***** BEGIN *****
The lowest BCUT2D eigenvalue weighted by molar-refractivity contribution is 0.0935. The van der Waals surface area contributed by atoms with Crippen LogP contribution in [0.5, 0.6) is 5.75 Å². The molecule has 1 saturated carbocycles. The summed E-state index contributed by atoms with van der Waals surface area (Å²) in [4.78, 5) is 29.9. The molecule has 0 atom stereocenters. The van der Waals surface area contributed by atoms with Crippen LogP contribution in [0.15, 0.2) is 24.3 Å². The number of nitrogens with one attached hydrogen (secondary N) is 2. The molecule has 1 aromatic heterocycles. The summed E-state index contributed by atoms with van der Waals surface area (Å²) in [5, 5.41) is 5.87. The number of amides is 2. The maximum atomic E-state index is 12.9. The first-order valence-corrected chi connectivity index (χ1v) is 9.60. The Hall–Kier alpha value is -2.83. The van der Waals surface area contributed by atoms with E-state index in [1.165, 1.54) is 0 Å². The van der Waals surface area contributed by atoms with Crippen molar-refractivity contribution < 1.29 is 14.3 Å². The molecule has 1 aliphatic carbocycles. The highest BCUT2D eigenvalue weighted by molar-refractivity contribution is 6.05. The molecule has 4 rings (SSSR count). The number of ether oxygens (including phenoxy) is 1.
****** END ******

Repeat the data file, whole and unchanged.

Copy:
The lowest BCUT2D eigenvalue weighted by molar-refractivity contribution is 0.0935. The van der Waals surface area contributed by atoms with Crippen LogP contribution in [0.5, 0.6) is 5.75 Å². The molecule has 1 saturated carbocycles. The summed E-state index contributed by atoms with van der Waals surface area (Å²) in [4.78, 5) is 29.9. The molecule has 0 atom stereocenters. The van der Waals surface area contributed by atoms with Crippen LogP contribution in [0.15, 0.2) is 24.3 Å². The number of nitrogens with one attached hydrogen (secondary N) is 2. The molecule has 1 aromatic heterocycles. The summed E-state index contributed by atoms with van der Waals surface area (Å²) in [5, 5.41) is 5.87. The number of amides is 2. The maximum atomic E-state index is 12.9. The first-order valence-corrected chi connectivity index (χ1v) is 9.60. The Hall–Kier alpha value is -2.83. The van der Waals surface area contributed by atoms with E-state index in [1.165, 1.54) is 0 Å². The van der Waals surface area contributed by atoms with Crippen molar-refractivity contribution < 1.29 is 14.3 Å². The molecule has 1 aliphatic carbocycles. The highest BCUT2D eigenvalue weighted by molar-refractivity contribution is 6.05. The molecule has 4 rings (SSSR count). The number of ether oxygens (including phenoxy) is 1.